Friday, May 1, 2015

How did #AprilBlogaDay impact my practice?

I've often heard that it takes 30 days to develop a habit. From my #AprilBlogaDay experience, that may not be completely true. But it was only by taking part in the challenge that I was able to figure that out, along with a few other key things.

Time is of the essence
When the challenge began, I was on Spring Break. This gave me the necessary time to get a blog finished each day. Once classes began again, I found that many of my blogs were completed and submitted after 11 pm. The daily deadline helped make it happen but I'm just not ready to commit to that going forward. Even though I got better at churning them out, it still takes quite a bit of time each day.

Practice, practice, practice
One of the biggest takeaways was that the daily writing helped me develop a process to writing each post. I learned to let go and press Publish. It's never going to be perfect so just let it be and move on. It has certainly made it easier for me to post something and so the hurdle each time has gotten much smaller.

Variety is the spice of life
Initially, I had figured that each post was going to be similar in length and style. That was my goal as I figured it was a good plan to try to follow. Now, the structure may be to try something different each week or on particular days. It may make for a disjointed blog but trying different things will make it more interesting for me.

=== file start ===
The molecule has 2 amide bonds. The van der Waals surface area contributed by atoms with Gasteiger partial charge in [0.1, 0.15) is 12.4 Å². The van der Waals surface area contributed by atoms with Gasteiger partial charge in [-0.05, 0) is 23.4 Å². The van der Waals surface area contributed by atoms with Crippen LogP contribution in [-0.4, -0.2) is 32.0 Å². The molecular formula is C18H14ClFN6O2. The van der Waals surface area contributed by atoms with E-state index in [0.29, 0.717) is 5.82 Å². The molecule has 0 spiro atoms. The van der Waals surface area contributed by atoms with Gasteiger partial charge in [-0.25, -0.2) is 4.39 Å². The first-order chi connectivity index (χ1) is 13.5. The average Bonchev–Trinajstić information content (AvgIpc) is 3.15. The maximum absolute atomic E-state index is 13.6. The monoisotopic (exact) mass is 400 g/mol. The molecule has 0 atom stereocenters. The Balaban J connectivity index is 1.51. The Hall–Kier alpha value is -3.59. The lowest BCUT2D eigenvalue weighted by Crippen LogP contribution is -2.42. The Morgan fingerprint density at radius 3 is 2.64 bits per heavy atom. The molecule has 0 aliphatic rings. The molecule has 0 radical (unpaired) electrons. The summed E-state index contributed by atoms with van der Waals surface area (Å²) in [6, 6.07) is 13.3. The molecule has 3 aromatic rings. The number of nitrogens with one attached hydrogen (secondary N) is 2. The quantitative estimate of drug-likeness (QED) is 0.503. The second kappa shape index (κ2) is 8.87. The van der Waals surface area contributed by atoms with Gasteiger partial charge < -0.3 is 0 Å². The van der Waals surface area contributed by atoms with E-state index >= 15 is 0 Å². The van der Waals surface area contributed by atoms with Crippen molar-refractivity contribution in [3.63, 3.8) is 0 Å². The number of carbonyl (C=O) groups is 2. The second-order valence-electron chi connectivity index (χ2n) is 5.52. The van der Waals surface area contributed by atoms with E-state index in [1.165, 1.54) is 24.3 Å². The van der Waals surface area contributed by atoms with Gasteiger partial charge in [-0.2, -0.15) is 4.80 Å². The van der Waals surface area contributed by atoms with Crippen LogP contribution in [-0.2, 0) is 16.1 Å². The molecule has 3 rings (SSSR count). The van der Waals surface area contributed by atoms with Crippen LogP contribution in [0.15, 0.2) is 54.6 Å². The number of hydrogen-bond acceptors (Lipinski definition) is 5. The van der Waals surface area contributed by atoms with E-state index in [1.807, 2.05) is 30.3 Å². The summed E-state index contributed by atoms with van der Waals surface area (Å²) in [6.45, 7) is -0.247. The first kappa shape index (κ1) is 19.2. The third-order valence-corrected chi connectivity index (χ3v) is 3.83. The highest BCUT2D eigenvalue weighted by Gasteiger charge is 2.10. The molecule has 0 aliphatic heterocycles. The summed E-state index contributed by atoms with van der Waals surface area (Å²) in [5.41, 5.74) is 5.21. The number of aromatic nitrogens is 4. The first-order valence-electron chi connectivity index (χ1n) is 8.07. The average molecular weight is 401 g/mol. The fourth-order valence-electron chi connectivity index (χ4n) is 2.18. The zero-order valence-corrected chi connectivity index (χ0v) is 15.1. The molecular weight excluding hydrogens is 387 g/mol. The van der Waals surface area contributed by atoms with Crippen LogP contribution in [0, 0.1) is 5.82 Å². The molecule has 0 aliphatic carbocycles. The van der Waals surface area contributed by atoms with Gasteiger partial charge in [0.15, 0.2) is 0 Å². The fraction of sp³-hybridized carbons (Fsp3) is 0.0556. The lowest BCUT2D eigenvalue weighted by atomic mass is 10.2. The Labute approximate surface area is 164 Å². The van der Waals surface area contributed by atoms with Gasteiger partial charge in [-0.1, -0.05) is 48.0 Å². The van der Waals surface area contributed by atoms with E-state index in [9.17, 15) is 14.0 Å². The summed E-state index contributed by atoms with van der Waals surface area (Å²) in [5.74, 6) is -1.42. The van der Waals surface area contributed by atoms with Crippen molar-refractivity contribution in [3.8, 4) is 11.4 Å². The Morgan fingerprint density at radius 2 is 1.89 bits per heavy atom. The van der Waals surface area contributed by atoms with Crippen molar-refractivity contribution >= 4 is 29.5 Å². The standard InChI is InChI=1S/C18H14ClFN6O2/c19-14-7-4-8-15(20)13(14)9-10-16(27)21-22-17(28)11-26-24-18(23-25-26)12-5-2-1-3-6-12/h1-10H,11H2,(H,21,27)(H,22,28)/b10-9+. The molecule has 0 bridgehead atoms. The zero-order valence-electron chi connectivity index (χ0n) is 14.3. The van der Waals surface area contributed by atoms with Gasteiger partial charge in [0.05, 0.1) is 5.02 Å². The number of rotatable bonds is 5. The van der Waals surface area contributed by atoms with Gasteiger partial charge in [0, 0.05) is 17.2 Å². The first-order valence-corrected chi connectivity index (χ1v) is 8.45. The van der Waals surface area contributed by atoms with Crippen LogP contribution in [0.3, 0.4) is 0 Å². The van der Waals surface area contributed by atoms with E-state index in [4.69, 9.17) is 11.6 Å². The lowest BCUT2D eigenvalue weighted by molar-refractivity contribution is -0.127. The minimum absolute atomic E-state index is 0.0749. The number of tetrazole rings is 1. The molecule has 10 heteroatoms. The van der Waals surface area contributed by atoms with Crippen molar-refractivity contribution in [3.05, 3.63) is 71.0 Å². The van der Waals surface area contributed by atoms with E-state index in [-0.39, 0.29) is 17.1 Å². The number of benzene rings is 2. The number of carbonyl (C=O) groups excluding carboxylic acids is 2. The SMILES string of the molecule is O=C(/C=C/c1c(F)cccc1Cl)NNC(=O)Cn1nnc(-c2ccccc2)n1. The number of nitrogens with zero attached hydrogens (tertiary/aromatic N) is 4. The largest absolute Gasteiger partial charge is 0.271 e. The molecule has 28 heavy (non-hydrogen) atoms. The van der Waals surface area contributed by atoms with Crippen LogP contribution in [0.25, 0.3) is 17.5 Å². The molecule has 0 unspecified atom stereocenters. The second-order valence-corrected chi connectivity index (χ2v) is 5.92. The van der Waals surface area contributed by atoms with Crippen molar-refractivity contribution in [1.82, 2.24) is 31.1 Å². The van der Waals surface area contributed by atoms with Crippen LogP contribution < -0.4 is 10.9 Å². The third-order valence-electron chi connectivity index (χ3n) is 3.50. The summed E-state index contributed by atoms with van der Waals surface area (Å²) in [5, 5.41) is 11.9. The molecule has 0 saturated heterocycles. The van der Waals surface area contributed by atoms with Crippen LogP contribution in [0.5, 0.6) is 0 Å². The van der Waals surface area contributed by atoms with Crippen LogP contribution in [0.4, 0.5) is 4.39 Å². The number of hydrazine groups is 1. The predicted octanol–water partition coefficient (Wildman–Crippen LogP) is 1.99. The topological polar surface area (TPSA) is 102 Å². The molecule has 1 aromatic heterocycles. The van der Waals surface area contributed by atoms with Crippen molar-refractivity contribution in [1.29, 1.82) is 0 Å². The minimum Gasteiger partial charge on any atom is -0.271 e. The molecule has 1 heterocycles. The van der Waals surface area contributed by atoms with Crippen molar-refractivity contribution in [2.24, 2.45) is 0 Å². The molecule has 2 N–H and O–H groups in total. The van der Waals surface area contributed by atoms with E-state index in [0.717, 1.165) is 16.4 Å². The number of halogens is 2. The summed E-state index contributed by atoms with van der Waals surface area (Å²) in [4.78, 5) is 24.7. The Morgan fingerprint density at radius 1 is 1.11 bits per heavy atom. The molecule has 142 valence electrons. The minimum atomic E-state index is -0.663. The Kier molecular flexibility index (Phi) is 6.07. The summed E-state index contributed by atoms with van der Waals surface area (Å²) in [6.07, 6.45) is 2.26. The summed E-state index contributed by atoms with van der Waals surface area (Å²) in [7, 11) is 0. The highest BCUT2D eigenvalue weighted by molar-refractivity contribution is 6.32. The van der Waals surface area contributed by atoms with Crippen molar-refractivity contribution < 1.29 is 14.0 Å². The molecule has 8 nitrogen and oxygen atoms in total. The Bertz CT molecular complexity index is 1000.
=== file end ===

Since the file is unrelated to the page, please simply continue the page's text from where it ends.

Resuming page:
Connections made
Participating in a project such as this with others made it much more educational and possible. Reading what others wrote and having them read some of what I wrote was a constant motivator. Feedback is very important early on in order to get things kickstarted. I've now connected with several others who have great things to say.

Habit of reflection
While the daily blog habit may not be a result of this challenge, the practice of reflection has come much more the forefront for me. This was an unexpected but extremely positive outcome. I do find myself reflecting more during the school day and I already seen it playing out in what I do in the classroom each day. Among many positives, this may be the most encouraging for me.

Wednesday, April 29, 2015

The worst advice I've ever heard about technology in the classroom

The worst advice I've ever heard about technology in the classroom came out of my own mouth. It went something like "You should do/use/incorporate this because it is great and easy to do."

I don't remember what this was but I do remember the comment from one of my colleagues after I said it a couple of times during a professional development session. She stopped me at one point and asked if she could be perfectly honest with me.

Me: Of course.
Her: "Well, it is probably easy for you but it's not really easy for me."